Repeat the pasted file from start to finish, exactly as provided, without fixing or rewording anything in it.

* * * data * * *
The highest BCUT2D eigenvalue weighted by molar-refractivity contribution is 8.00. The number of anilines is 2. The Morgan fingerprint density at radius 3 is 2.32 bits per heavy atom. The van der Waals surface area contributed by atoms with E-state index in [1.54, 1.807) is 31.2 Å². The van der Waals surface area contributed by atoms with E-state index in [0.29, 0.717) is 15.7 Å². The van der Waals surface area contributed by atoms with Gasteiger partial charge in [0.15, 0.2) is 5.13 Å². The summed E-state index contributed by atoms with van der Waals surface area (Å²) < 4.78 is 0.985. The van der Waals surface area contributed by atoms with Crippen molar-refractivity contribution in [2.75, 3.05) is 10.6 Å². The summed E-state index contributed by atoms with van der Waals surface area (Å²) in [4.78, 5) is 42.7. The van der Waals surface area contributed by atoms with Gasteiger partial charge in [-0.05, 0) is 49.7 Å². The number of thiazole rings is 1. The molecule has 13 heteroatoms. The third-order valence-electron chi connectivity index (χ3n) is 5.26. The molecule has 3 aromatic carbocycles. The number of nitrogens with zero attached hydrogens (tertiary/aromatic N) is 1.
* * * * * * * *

The highest BCUT2D eigenvalue weighted by molar-refractivity contribution is 8.00. The number of anilines is 2. The Morgan fingerprint density at radius 3 is 2.32 bits per heavy atom. The van der Waals surface area contributed by atoms with E-state index in [1.54, 1.807) is 31.2 Å². The van der Waals surface area contributed by atoms with E-state index in [0.29, 0.717) is 15.7 Å². The van der Waals surface area contributed by atoms with Gasteiger partial charge in [0.15, 0.2) is 5.13 Å². The summed E-state index contributed by atoms with van der Waals surface area (Å²) < 4.78 is 0.985. The van der Waals surface area contributed by atoms with Crippen molar-refractivity contribution in [2.75, 3.05) is 10.6 Å². The summed E-state index contributed by atoms with van der Waals surface area (Å²) in [4.78, 5) is 42.7. The van der Waals surface area contributed by atoms with Gasteiger partial charge in [-0.05, 0) is 49.7 Å². The number of thiazole rings is 1. The molecule has 13 heteroatoms. The third-order valence-electron chi connectivity index (χ3n) is 5.26. The molecule has 3 aromatic carbocycles. The number of nitrogens with zero attached hydrogens (tertiary/aromatic N) is 1.